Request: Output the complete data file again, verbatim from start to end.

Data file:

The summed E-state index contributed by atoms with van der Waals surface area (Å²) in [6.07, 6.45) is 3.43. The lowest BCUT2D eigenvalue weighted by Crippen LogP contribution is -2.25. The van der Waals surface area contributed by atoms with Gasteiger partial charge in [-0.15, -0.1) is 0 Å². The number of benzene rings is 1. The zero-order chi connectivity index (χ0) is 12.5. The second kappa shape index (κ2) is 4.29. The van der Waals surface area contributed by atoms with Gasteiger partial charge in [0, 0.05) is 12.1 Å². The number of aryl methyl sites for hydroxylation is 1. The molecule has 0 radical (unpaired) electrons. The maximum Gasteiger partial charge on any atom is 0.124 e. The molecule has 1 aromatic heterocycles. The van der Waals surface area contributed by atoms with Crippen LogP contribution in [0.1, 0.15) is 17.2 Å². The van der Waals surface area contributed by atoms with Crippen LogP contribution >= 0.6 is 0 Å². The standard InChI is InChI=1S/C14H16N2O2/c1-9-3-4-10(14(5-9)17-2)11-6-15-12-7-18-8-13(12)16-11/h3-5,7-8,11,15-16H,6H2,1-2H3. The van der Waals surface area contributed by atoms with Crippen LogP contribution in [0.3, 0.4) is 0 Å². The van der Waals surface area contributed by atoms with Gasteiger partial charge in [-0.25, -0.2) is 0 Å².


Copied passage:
The summed E-state index contributed by atoms with van der Waals surface area (Å²) in [6.07, 6.45) is 3.43. The lowest BCUT2D eigenvalue weighted by Crippen LogP contribution is -2.25. The van der Waals surface area contributed by atoms with Gasteiger partial charge in [-0.15, -0.1) is 0 Å². The number of benzene rings is 1. The zero-order chi connectivity index (χ0) is 12.5. The second kappa shape index (κ2) is 4.29. The van der Waals surface area contributed by atoms with Gasteiger partial charge in [0, 0.05) is 12.1 Å². The number of aryl methyl sites for hydroxylation is 1. The molecule has 0 radical (unpaired) electrons. The maximum Gasteiger partial charge on any atom is 0.124 e. The molecule has 1 aromatic heterocycles. The van der Waals surface area contributed by atoms with Crippen LogP contribution in [0.1, 0.15) is 17.2 Å². The van der Waals surface area contributed by atoms with Crippen LogP contribution >= 0.6 is 0 Å². The standard InChI is InChI=1S/C14H16N2O2/c1-9-3-4-10(14(5-9)17-2)11-6-15-12-7-18-8-13(12)16-11/h3-5,7-8,11,15-16H,6H2,1-2H3. The van der Waals surface area contributed by atoms with Crippen LogP contribution in [0.3, 0.4) is 0 Å². The van der Waals surface area contributed by atoms with Gasteiger partial charge in [-0.25, -0.2) is 0 Å².